Nearly half of all motorists pulled over last year in Chicago were black, according to a recent report by the American Civil Liberties Union of Illinois – though they make up just 32 percent of the population.
The Chicago Tribune highlighted the report in a Dec. 26th front-page story that also featured West Side Rev. Ira Acree.
Acree recounted for the Chicago Tribune his encounter last summer with a police officer, who pulled him over and accused the longtime minister of texting while driving in Austin.
The minister at Greater St. John Bible Church denied he had broken the law, saying he was checking a text while stopped at a red light.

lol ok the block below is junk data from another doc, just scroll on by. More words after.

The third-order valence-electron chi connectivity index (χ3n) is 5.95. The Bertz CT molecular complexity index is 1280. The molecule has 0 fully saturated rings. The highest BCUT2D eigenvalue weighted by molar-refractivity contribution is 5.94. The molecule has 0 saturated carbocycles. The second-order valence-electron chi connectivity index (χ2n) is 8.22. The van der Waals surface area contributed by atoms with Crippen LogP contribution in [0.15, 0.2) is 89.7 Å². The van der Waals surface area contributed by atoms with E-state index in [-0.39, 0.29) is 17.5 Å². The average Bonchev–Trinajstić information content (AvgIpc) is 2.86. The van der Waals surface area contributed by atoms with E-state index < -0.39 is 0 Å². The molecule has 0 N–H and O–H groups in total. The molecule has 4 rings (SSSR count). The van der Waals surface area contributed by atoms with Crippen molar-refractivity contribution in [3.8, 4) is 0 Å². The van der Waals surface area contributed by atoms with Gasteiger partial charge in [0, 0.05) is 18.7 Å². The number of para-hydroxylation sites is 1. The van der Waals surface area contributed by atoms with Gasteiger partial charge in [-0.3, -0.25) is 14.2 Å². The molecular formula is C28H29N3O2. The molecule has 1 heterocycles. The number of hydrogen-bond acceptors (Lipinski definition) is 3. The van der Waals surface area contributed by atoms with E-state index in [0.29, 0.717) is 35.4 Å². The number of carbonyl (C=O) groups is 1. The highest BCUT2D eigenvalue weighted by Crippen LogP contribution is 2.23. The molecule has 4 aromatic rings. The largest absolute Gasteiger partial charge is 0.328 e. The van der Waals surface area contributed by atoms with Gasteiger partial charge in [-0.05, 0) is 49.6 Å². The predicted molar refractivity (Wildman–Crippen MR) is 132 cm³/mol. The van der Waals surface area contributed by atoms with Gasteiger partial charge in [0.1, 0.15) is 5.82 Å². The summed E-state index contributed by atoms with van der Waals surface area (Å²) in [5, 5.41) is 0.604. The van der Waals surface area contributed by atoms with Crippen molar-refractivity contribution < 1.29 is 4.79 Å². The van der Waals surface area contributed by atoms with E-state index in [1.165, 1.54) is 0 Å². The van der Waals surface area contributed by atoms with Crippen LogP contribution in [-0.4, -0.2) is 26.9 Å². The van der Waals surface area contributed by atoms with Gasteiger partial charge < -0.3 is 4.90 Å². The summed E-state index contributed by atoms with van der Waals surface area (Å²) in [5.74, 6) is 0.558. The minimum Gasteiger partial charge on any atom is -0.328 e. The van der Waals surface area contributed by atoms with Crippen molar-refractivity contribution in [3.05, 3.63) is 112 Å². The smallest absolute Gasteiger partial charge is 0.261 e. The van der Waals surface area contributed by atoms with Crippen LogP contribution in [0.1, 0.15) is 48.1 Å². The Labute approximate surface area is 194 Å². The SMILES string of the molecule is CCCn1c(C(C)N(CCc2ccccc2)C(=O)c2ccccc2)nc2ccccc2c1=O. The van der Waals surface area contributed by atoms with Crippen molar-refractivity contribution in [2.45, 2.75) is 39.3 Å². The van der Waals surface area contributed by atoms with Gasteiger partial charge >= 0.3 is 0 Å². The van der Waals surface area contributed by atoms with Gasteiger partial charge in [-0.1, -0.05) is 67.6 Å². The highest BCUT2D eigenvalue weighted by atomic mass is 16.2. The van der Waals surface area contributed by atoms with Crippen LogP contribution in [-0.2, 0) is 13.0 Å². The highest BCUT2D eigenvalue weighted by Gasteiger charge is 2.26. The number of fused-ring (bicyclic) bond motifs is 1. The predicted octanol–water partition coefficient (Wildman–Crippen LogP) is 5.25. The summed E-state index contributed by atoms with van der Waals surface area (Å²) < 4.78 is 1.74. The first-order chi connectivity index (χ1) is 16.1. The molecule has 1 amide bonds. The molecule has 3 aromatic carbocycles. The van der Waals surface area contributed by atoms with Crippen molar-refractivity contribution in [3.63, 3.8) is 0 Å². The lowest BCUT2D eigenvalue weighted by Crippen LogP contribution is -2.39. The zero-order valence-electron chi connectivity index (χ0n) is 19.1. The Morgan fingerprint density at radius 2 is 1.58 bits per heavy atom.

He said the officer responded by asking a series of angry questions: Where have you been? Where are you headed? What have you been doing today?
“I know black men get profiled in America. I know they get profiled in Chicago, but I’m in my own neighborhood,” Acree told the Tribune.
Acree discussed his June 7 encounter at Roosevelt Road and Austin Boulevard with the Austin Weekly News shortly after it happened.
Adam Schwartz, a lawyer with the ACLU, told the Tribune that “black motorists are being stopped far more likely than we would expect. We think that tends to show that police have different tests when deciding who to stop and who to search.”
The Chicago Police Department did not comment on the report, but a spokesman told the Tribune that Superintendent Garry McCarthy is committed against racial profiling.
To read the Chicago Tribune story, click here.